I don't have the exact quote, but I saw one that said that travel is just an obstacle that keeps players from playing with each other. I have to somewhat disagree with that. In my experience with EQ, people tended to congregate around the places of value. I think of East Commons, Ill Omen, Overthere ledge, Dreadlands near KC, Outside of Sebillis, Velks, even the upper level Planes of Power when it was still required you had a flag and the like. People tended to stick around where it was worth hunting, which in turn made it a much more sociable and rewarding place to be. You did your business in town and you headed out where you wanted to hunt. A bit of travel usually but it was rewarding once you got there with the social connections you made, the groups you could usually get and the reward that came from that. I leveled up with basically the same group of people from LOIO on, got to know many of them very well and really didn't go groupless at all. Was really an important part in that social web of the game that still draws people back to it.

Bit of a run on but you get the picture, many do at least. I've had a few drinks, back off. :D

Played: EQ1 (10 Years), Guild Wars, Rift, TERA
Tried: EQ2, Vanguard, Lord of the Rings Online, Dungeons and Dragons Online, Runes of Magic and countless others...
Currently Playing: GW2

Nytlok Sylas
80 Sylvari Ranger

  Sovrath

Elite Member

Joined: 1/06/05
Posts: 17594

5/09/13 12:35:17 AM#96
Originally posted by Axehilt
 

If an author uses many words to say very little, that's bad writing.

Actually that's not really true.

There are many reasons why an author, poet, playwright, etc would not want to "just come out with it".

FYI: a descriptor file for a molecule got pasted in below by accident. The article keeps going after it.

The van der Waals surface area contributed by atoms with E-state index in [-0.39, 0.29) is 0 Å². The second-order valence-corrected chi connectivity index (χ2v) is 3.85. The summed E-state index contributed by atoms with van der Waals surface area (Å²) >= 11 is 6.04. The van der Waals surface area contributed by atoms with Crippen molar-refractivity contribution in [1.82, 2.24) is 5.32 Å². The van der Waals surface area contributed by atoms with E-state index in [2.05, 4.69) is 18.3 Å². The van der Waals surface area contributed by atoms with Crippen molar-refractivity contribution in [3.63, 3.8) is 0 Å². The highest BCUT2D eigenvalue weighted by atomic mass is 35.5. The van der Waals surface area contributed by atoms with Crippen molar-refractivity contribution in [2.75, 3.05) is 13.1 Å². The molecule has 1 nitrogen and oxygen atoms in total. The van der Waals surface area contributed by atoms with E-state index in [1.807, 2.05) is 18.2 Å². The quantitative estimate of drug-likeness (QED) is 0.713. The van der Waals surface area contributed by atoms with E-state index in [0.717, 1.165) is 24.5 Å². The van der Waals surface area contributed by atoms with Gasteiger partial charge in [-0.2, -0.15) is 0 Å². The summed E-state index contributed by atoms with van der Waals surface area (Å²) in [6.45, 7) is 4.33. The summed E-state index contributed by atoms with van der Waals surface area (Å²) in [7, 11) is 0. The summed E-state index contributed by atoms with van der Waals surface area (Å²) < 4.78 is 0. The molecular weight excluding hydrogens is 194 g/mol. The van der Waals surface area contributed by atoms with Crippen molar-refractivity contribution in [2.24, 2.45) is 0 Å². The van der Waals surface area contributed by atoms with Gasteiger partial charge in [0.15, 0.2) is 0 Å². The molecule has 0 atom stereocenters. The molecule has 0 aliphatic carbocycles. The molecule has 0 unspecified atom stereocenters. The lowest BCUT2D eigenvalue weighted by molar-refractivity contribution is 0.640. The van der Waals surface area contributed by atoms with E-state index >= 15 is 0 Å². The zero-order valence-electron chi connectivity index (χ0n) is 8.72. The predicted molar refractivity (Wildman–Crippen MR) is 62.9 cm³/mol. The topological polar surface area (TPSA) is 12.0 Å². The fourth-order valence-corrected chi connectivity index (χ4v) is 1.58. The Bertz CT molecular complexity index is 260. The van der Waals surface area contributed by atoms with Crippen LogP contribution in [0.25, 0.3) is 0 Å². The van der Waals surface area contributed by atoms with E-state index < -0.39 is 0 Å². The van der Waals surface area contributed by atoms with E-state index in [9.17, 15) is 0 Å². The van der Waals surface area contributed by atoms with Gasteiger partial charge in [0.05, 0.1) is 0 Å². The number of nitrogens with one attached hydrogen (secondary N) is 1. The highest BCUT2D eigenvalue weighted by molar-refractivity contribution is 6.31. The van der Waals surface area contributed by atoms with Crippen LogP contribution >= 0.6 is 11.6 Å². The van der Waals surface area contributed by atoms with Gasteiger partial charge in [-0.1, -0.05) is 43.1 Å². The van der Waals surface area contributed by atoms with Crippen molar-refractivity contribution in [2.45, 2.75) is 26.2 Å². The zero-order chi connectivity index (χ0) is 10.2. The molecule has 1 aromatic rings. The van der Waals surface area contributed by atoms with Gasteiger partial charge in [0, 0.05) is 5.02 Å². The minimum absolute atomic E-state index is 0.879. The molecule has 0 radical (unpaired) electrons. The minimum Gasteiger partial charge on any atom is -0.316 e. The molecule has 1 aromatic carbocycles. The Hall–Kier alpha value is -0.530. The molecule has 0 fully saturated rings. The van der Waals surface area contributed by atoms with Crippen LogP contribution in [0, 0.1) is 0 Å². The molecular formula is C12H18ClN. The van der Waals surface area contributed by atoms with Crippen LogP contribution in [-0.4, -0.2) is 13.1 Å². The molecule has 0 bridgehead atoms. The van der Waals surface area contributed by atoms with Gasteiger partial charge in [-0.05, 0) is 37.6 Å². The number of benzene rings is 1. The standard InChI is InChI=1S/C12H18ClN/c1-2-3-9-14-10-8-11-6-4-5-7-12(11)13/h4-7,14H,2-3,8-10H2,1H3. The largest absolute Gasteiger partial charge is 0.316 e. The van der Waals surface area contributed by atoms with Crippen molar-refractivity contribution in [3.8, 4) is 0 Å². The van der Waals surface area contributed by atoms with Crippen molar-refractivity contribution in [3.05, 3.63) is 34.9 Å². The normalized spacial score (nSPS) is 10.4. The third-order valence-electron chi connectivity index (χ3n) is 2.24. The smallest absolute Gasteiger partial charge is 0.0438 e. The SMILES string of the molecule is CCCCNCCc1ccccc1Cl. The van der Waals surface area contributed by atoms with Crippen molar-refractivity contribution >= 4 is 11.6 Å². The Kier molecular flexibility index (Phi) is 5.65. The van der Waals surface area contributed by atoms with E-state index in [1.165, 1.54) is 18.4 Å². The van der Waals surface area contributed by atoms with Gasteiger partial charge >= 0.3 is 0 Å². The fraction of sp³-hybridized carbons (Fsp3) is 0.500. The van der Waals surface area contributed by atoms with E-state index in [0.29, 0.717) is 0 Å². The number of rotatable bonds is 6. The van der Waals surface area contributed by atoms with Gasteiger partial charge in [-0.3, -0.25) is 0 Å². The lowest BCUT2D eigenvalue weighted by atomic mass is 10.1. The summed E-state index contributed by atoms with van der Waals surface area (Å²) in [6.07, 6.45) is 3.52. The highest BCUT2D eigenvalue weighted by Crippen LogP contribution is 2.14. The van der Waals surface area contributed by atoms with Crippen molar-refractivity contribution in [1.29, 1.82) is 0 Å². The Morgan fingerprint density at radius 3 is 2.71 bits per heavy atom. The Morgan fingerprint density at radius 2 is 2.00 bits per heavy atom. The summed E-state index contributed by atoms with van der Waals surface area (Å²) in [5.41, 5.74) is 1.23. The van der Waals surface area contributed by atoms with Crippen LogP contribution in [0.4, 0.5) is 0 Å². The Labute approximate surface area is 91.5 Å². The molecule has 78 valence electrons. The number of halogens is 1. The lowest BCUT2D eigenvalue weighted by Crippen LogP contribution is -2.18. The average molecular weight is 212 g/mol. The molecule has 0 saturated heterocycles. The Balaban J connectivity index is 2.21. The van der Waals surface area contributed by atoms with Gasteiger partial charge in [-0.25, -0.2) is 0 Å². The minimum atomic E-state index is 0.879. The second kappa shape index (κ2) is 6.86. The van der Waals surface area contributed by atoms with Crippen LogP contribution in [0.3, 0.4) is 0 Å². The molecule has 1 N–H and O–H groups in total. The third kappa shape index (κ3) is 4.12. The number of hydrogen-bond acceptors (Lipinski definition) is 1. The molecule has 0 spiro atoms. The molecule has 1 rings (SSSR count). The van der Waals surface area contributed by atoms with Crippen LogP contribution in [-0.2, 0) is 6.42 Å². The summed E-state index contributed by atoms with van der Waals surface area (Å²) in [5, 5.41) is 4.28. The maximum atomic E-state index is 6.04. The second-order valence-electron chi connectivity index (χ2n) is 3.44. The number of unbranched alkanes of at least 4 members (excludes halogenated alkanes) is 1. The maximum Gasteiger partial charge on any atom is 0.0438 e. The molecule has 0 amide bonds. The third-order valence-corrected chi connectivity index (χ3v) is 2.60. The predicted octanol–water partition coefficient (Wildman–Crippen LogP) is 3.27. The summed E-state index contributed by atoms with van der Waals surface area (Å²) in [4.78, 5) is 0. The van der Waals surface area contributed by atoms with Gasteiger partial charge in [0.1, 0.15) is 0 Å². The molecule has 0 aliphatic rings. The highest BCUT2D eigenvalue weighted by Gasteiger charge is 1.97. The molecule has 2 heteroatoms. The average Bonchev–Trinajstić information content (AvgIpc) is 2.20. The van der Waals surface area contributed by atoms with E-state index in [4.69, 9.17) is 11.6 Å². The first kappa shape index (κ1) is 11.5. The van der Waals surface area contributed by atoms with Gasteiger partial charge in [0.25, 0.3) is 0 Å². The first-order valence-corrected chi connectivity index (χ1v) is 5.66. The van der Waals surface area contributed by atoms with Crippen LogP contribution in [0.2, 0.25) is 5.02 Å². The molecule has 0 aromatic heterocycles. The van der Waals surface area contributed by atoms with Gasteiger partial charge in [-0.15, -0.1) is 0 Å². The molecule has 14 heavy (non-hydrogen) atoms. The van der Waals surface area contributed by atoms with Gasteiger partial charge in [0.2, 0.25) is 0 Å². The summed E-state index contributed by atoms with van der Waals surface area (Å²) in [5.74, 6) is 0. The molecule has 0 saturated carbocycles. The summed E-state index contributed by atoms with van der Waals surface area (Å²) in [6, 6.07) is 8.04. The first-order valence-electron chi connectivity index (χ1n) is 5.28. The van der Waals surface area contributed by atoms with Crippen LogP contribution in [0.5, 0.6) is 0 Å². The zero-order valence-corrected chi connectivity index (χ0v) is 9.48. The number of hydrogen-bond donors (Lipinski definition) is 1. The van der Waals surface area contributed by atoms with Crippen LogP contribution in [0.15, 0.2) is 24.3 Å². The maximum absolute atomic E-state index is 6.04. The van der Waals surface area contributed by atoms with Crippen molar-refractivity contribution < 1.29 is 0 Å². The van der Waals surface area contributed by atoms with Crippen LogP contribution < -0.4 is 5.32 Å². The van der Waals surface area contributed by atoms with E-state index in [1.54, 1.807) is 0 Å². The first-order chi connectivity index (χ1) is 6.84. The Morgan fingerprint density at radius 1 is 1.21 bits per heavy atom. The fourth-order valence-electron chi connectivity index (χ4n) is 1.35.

Of course the opposite is true as well. If an author can encompass a world of thought in three words then that's quite a feat but usually that would require some sort of set up for the reader to understand why those three words have such great import.

 

  Axehilt

Novice Member

Joined: 5/09/09
Posts: 7213

5/09/13 1:02:23 AM#97
Originally posted by Sovrath

Actually that's not really true.

There are many reasons why an author, poet, playwright, etc would not want to "just come out with it".

Of course the opposite is true as well. If an author can encompass a world of thought in three words then that's quite a feat but usually that would require some sort of set up for the reader to understand why those three words have such great import. 

Maybe you should've quoted my whole post.  Then you would've reached the part where I said, "Perhaps you mistook this for me criticizing using many words?  That's not necessarily a bad thing, as long as you're saying many things with those words."

You can summarize 1984 or Animal Farm or any classic in a short paragraph. But that paragraph isn't necessarily great writing.  What makes a book great (and an author great for writing it) is that words are not wasted.  And so the reader's time is not wasted.

  Axehilt

Novice Member

Joined: 5/09/09
Posts: 7213

5/09/13 2:59:45 AM#98
Originally posted by Deivos

Ok, so it's unintentional then, as you don't seem to know.

 More so it's something of a global insult. Art has many forms and many aspects, all of which are elements that contribute to the depth and detail of a game. 

A cleaner example would be Journey.

This is a game that was developed very much based on traveling. The interest from the game comes from a lot of relatively passive elements. 

You can say it's not that deep a game. Which in a sense it isn't, but a lot of thought went into the setting, the set pieces, and the ambient atmosphere.